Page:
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20 hours ago, Circadian Rhythm said:

Honestly. I've just completed the detox and don't really feel like I've changed at all.

[...]

I achieved a couple of really great things out of it with renewed focus. But you may not overcome all your demons and bad habits by doing it. I certainly don't have any of the clarity for my future that others are describing. Maybe one day.

I'm not yet 90 days clean, but I get what you are saying. About 45 days in, and I still primarily feel the hole quitting left.

I've quit drinking 13 months ago, and even now I am struggling - not with cravings, but with the gap it left in my life. Social life has gone to shit, family gatherings are weird without drinking, going out feels less fun, etc. But the health benefits of not drinking are awesome and I'm so glad I stopped. Gaming, on the other hand, was not as physically harmful, so it's hard to fill that gap and to get the same joy out of other things. 

My observation is that quitting anything big is not so much about the immediate cravings or symptoms - those are manageable with a bit of willpower and patience; it is about the monumental task of figuring out my own life. "Now what?" is the question that is always on my mind. As if gaming was this like 20+ year long dream from which I finally awoke. This is a massive task! It's actually frightening. It's almost like I was just pulled out of the Matrix. Deer in the headlights. And I don't know if people who have not been gamers can easily understand this. So, maybe one day, as you said, I will find all the answers. I hope you do too!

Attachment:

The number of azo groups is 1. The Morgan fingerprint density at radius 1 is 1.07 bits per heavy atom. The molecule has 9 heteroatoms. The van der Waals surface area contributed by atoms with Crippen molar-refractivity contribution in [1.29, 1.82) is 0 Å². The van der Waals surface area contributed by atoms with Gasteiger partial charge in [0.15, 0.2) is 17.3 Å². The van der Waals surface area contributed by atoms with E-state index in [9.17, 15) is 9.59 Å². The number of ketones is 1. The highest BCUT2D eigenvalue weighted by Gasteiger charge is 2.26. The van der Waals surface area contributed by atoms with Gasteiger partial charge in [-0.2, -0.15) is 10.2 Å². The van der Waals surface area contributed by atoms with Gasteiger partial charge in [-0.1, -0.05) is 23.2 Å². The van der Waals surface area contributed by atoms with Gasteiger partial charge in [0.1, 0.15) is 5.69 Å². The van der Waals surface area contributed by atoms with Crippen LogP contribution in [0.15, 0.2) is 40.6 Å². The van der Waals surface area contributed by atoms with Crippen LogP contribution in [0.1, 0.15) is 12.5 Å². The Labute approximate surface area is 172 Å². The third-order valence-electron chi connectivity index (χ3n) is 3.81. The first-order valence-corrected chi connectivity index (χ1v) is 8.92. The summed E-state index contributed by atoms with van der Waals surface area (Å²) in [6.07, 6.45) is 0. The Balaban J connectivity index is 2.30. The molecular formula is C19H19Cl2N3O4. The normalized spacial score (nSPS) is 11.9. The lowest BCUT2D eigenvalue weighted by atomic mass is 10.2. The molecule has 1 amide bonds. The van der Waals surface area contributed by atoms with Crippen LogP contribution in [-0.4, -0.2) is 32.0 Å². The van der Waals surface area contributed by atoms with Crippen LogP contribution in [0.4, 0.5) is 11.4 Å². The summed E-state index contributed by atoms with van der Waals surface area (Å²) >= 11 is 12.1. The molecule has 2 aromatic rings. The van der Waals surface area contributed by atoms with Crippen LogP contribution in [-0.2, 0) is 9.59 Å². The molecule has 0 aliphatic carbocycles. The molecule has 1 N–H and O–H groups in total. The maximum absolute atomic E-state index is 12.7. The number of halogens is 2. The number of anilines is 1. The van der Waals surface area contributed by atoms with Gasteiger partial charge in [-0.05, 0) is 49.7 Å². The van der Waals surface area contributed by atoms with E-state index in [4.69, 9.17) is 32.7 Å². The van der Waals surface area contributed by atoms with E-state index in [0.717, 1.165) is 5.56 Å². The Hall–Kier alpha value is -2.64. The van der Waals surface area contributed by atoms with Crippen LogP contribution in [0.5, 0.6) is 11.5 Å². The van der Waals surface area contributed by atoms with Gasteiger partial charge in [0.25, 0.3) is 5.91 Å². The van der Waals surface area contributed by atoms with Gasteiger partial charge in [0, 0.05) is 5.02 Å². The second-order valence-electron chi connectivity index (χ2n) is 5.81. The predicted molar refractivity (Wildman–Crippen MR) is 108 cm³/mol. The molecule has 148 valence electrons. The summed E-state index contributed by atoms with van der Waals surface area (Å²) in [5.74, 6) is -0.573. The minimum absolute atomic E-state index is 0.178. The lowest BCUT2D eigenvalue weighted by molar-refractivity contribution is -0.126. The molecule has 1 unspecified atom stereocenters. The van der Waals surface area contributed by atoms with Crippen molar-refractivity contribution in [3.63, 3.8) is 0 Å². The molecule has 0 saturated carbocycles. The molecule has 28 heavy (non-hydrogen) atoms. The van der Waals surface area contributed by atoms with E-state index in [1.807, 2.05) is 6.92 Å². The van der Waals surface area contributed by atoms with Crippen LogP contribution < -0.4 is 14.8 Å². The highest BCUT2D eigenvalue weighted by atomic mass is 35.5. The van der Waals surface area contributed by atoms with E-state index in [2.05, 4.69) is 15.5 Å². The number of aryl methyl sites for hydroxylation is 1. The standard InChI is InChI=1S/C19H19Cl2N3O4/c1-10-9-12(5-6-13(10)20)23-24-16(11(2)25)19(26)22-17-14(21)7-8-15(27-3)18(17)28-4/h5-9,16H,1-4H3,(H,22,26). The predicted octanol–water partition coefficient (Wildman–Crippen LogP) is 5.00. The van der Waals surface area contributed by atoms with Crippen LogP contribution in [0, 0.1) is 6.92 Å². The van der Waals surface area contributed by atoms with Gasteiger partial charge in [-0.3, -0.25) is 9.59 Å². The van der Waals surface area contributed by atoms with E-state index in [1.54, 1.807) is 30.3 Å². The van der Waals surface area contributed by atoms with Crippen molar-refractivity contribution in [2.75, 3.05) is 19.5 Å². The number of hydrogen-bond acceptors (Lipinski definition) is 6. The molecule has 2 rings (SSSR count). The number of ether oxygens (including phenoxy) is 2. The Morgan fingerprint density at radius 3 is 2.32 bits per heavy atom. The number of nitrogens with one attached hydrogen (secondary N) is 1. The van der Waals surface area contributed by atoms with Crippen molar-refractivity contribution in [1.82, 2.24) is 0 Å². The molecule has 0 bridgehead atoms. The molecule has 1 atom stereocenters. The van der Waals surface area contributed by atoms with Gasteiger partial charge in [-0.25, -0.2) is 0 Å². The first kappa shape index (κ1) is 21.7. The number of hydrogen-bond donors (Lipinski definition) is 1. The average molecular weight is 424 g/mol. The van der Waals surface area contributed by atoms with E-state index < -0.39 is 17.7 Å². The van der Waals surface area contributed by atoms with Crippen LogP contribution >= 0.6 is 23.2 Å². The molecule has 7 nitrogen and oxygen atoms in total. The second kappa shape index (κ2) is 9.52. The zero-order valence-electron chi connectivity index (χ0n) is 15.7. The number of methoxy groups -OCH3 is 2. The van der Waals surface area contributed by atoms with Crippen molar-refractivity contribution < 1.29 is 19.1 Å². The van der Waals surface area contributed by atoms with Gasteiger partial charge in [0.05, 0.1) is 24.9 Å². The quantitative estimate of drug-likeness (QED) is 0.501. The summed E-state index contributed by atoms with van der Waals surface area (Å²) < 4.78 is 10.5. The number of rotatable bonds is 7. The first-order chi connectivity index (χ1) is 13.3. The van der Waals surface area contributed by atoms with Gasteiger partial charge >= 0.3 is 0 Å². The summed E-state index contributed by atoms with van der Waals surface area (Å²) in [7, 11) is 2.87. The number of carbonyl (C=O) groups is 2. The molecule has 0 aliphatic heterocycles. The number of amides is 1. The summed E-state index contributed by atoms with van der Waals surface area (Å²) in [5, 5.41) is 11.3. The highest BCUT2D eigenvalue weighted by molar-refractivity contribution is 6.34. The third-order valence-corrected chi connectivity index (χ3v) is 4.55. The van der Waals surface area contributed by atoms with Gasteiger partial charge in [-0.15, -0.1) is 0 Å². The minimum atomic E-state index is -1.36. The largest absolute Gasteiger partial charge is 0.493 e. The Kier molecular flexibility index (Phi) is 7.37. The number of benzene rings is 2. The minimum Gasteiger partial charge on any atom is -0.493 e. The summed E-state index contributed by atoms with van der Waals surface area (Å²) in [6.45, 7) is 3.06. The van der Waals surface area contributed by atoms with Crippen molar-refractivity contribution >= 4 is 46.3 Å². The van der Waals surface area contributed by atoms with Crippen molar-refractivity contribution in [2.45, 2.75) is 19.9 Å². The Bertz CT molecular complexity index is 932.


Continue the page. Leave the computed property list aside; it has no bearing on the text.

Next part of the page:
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21 hours ago, Ambassador said:

Replacing the old gaming habit with new bad habits like mindless browsing or watching YT videos is also a fear of mine, and something I caught myself doing several times. It is less dangerous, but still time-wasting and distracting. So, I give myself a daily permit to read news and watch YT, but only at certain periods and for a limited time, which admittedly I have to become better at managing.

Yeah, this is the kind of thing I am on a lookout for as well. I had tried quitting games before, and slid into binge watching Netflix, then returned to games because I thought "well, at least games are more interactive." Not good. I like your idea re: a daily permit. I think I'll implement that. 

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1 hour ago, razvan_ung said:

I'm not yet 90 days clean, but I get what you are saying. About 45 days in, and I still primarily feel the hole quitting left.